1. Self-talk: here the child is retrained to restructure his internal dialogues, thus achieving the goal of positive and self-affirming thoughts.
  2. Home-work: This helps in key outcomes which will have a significant impact on treatment outcome
  3. Self-esteem: Most crucial as most of the children are unmanageable, where their daily activities are significantly reduced/arrested. Therefore, it is imperative to help the child develop a new pattern to facilitate changing perceptions.
  4. Modeling and role play: The child’s role-playing, discussion of his feelings and incorporating stress reduction techniques. Modeling aids in desensitization process as well as cognitive reshaping3. The advantage is that since it is done in safe and therapeutic setting, the child is able to rehearse anxious scenarios realistically thus making the child more proficient which significantly reduces the anxiety level.
Some of the other goals of CBT done on higher aged group children include
  1. Realistic problem solving capabilities and strategies
  2. Mind-body concentration
  3. Progressive and cue-controlled relaxation techniques
  4. Diaphragmatic/alternate nostril breathing
  5. Exposure therapy etc.,
Children can be successful at the end of different phases of CBT and can lead a fulfilling life; with extra and individualised help for them to acquire new learning skills. Extra time, repeated instructions and appropriate modeling definitely helps these children to master and hone some important skills such as maintaining oral and personal hygiene, practise of personal safety measures during walking/climbing stairs and even some social manners. Care should be taken by the parents/care givers as well as behavioural therapists to break down the bigger tasks into small easier ones so that the child imbibes it in his way. Parents can go an extra yard in imbibing support to them by actively supporting and getting involved in their academic learning.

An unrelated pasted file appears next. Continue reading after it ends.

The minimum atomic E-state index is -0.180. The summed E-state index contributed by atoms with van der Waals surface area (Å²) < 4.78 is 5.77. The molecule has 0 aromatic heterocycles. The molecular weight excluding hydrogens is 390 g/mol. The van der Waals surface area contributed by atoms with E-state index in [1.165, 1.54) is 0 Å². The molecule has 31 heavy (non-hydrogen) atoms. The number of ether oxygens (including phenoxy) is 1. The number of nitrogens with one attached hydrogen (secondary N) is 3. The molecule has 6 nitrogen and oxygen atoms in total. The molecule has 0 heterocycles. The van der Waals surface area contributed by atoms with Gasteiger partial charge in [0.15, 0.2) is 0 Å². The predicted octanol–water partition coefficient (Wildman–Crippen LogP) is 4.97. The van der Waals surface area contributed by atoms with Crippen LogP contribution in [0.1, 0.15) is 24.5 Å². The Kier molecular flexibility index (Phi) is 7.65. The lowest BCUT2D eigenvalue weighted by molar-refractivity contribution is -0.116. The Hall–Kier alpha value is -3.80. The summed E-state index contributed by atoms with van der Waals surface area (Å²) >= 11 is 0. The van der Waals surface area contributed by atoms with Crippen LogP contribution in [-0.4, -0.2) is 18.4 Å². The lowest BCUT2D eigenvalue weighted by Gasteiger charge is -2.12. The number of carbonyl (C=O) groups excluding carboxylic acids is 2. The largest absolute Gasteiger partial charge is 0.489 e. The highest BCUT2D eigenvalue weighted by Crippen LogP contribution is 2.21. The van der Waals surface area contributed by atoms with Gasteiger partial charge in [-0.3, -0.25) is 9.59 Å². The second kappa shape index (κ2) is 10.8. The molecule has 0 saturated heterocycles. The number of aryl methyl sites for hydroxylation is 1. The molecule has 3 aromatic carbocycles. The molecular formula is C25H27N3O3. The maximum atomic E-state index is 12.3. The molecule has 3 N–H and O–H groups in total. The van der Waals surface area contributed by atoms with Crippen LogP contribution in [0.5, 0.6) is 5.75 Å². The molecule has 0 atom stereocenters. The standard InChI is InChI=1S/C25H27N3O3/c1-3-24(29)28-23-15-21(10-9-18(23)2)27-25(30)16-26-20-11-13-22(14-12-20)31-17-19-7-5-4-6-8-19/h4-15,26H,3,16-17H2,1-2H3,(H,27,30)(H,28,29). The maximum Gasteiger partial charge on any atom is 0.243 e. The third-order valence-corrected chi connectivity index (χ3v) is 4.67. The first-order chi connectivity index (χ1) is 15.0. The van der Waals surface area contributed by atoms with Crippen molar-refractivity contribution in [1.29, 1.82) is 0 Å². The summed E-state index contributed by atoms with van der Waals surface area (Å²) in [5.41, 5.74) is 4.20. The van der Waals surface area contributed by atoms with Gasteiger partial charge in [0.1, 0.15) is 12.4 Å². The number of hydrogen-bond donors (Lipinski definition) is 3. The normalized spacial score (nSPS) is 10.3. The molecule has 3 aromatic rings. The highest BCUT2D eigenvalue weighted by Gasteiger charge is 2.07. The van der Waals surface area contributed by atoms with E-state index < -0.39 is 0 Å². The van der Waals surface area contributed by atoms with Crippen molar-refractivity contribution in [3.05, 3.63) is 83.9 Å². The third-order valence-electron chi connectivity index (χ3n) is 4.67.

Cognitive disorders in children, therefore, are a multi-layered and a complex impairment, but nonetheless needs equal reciprocation and adjustment from the parents too. The parents’ participation and their time to adjust is the preliminary step in reaching a positive goal and treatment benefit for the child. As healthcare providers we can definitely aid and better the quality of educational programs, providing quality health care so that these children also can enjoy and lead happy and fulfilling lives.
  1. Center for Disease Control
  2. Diagnostic Criteria from DSM-IV TM (1994)
  3. Kendall PC and Suveg C. “Treating anxious disorders in youth”. In PC Kendall (Ed), Child and adolescent therapy. New York: The Guilford Press (2006): 243-294.
Copyright: © 2015 Deepak Viswanath. This is an open-access article distributed under the terms of the Creative Commons Attribution License, which permits unrestricted use, distribution, and reproduction in any medium, provided the original author and source are credited.